When a person declares bankruptcy, an individual retirement account (IRA) is one of the assets that is beyond the reach of creditors, but what about an IRA that has been inherited? Resolving a conflict between lower courts, the U.S. Supreme Court recently (and unanimously) ruled that funds held in an inherited IRA are not exempt from creditors in a bankruptcy proceeding because they are not really retirement funds. Clark v. Rameker (U.S., No. 13- 299, June 13, 2014).
This ruling has significant estate planning implications for those who intend to leave their IRAs to their children. If the child inherits the IRA and then declares bankruptcy sometime in the future, as a result of the Supreme Court ruling the child’s creditors could take the IRA funds. Fortunately, there is a way to still protect the IRA funds from a child’s potential creditors. The way to do this is to leave the IRA not to the child but to a “spendthrift” trust for the child, under which an independent trustee makes decisions as to how the trust funds may be spent for the benefit of the beneficiary. However, the trust cannot be a traditional revocable living trust; it must be a properly drafted IRA trust set up by an attorney who is familiar with the issues specific to inherited IRAs.
The impact of the Supreme Court’s ruling may be different in some states, such as Florida, that specifically exempt inherited IRAs from creditor claims. As Florida attorney Joseph S. Karp explains in a recent blog post, Florida’s rule protecting inherited IRAs will bump up against federal bankruptcy law, and no one knows yet which set of rules will prevail. While a debtor who lives in Florida could keep a creditor from attaching her inherited IRA, it is unknown whether that debtor would succeed in having her debts discharged in bankruptcy while still retaining an inherited IRA. We will have to wait for the courts to rule on this issue. In the meantime, no matter what state you are in, the safest course if you want to protect a child’s IRA from creditors is to leave it to a properly drafted trust.
Medicaid law imposes a penalty period if you transferred assets within five years of applying, but what if the transfers had nothing to do with Medicaid? It is difficult to do, but if you can prove you made the transfers for a purpose other than to qualify for Medicaid, you can avoid a penalty.
You are not supposed to move into a nursing home on Monday, give all your money away on Tuesday, and qualify for Medicaid on Wednesday. So the government looks back five years for any asset transfers, and levies a penalty on people who transferred assets without receiving fair value in return. This penalty is a period of time during which the person transferring the assets will be ineligible for Medicaid. The penalty period is determined by dividing the amount transferred by what Medicaid determines to be the average private pay cost of a nursing home in your state.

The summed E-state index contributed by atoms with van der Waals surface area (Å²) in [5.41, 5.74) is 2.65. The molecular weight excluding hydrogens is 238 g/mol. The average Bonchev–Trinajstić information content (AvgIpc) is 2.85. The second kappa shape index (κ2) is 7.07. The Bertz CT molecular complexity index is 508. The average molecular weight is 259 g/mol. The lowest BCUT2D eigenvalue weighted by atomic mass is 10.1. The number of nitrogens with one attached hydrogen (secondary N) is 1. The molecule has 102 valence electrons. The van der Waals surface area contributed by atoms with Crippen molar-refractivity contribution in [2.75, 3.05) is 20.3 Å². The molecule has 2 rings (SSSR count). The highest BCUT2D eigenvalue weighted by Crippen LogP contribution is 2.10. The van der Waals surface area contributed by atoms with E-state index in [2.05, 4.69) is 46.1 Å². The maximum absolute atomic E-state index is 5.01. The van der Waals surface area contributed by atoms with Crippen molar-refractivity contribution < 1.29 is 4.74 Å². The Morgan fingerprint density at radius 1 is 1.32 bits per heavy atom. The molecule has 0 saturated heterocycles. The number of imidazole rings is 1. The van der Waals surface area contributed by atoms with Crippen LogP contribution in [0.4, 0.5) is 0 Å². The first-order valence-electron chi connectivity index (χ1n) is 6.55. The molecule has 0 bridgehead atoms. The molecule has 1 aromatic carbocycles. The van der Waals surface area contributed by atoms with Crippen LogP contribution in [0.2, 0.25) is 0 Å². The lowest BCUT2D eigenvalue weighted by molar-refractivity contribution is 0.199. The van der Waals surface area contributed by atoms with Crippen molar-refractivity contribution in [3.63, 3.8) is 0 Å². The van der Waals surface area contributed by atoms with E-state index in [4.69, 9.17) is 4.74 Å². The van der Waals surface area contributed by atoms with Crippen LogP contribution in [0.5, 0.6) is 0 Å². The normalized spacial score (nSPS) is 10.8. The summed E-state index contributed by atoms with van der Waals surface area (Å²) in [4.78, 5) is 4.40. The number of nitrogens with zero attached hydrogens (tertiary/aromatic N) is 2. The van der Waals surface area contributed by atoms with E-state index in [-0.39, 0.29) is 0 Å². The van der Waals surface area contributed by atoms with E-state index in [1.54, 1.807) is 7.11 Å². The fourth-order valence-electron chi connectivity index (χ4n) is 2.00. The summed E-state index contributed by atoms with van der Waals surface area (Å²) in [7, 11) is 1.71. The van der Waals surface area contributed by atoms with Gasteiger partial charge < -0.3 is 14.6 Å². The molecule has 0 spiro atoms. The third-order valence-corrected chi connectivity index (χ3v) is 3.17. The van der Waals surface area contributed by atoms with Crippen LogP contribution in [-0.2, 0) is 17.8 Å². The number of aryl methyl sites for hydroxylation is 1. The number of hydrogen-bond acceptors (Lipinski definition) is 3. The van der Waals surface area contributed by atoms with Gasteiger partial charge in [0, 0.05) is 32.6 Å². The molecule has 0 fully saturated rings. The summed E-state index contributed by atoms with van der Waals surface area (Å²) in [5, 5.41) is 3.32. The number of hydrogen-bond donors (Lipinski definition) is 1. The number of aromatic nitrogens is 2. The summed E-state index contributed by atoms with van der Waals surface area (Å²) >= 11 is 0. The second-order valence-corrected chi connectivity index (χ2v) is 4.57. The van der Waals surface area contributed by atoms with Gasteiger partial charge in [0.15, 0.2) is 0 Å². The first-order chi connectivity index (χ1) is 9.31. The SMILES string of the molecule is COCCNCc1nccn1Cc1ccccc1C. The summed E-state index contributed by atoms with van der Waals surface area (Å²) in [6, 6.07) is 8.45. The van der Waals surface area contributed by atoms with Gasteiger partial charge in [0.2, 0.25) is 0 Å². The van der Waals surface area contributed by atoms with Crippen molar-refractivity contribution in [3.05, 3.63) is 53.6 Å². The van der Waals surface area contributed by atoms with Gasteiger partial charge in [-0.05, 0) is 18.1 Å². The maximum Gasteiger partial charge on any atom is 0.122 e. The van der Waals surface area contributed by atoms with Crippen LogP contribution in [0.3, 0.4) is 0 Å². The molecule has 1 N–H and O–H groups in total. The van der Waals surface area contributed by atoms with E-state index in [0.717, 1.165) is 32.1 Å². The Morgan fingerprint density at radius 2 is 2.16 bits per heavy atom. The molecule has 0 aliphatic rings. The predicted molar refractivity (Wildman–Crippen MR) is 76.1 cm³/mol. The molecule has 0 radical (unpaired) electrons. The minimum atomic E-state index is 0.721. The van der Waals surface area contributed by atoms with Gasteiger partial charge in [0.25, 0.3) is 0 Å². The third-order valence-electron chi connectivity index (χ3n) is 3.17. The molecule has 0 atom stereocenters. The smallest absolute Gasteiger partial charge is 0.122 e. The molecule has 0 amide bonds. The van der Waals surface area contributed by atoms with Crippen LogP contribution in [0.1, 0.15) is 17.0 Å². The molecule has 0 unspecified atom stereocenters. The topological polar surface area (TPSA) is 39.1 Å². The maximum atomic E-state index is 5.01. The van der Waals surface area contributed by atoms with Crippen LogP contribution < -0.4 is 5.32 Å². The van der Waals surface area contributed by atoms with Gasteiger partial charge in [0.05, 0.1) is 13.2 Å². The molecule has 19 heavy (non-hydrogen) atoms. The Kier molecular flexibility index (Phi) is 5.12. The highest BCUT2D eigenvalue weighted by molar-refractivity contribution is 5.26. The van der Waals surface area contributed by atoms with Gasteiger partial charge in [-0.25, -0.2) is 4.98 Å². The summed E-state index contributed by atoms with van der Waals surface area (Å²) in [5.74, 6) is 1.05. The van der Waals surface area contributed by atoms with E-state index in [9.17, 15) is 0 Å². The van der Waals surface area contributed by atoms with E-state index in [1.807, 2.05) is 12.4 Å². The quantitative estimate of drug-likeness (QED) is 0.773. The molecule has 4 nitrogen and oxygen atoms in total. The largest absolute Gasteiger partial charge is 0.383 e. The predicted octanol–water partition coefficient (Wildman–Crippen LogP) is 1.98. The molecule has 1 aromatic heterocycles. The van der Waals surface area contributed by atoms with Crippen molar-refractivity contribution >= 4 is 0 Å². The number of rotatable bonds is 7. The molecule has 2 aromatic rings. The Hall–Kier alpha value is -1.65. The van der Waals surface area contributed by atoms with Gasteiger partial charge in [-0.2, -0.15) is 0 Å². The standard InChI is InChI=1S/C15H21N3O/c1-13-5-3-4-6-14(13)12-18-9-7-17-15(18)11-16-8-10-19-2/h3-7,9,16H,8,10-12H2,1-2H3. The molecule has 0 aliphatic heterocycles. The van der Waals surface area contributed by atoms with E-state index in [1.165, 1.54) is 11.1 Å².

The penalty period can seem very unfair to someone who made gifts without thinking about the potential for needing Medicaid. For example, what if you made a gift to your daughter to help her through a hard time? If you unexpectedly fall ill and need Medicaid to pay for long-term care, the state will likely impose a penalty period based on the transfer to your daughter.
To avoid a penalty period, you will need to prove that you made the transfer for a reason other than qualifying for Medicaid. The burden of proof is on the Medicaid applicant and it can be difficult to prove. The following evidence can be used to prove the transfer was not for Medicaid planning purposes:
The Medicaid applicant was in good health at the time of the transfer. It is important to show that the applicant did not anticipate needing long-term care at the time of the gift.
The applicant has a pattern of giving. For example, the applicant has a history of helping his or her children when they are in need or giving annual gifts to family or charity.
The applicant had plenty of other assets at the time of the gift. An applicant giving away all of his or her money would be evidence that the applicant was anticipating the need for Medicaid.
The transfer was made for estate planning purposes or on the advice of an accountant.
Proving that a transfer was made for a purpose other than to qualify for Medicaid is difficult. If you innocently made transfers in the past and are now applying for Medicaid, consult with your elder law attorney. Medicaid Planning without a qualified attorney can lead to costly mistakes. To read more about common Medicaid Planning mistakes people make visit my website by clicking here.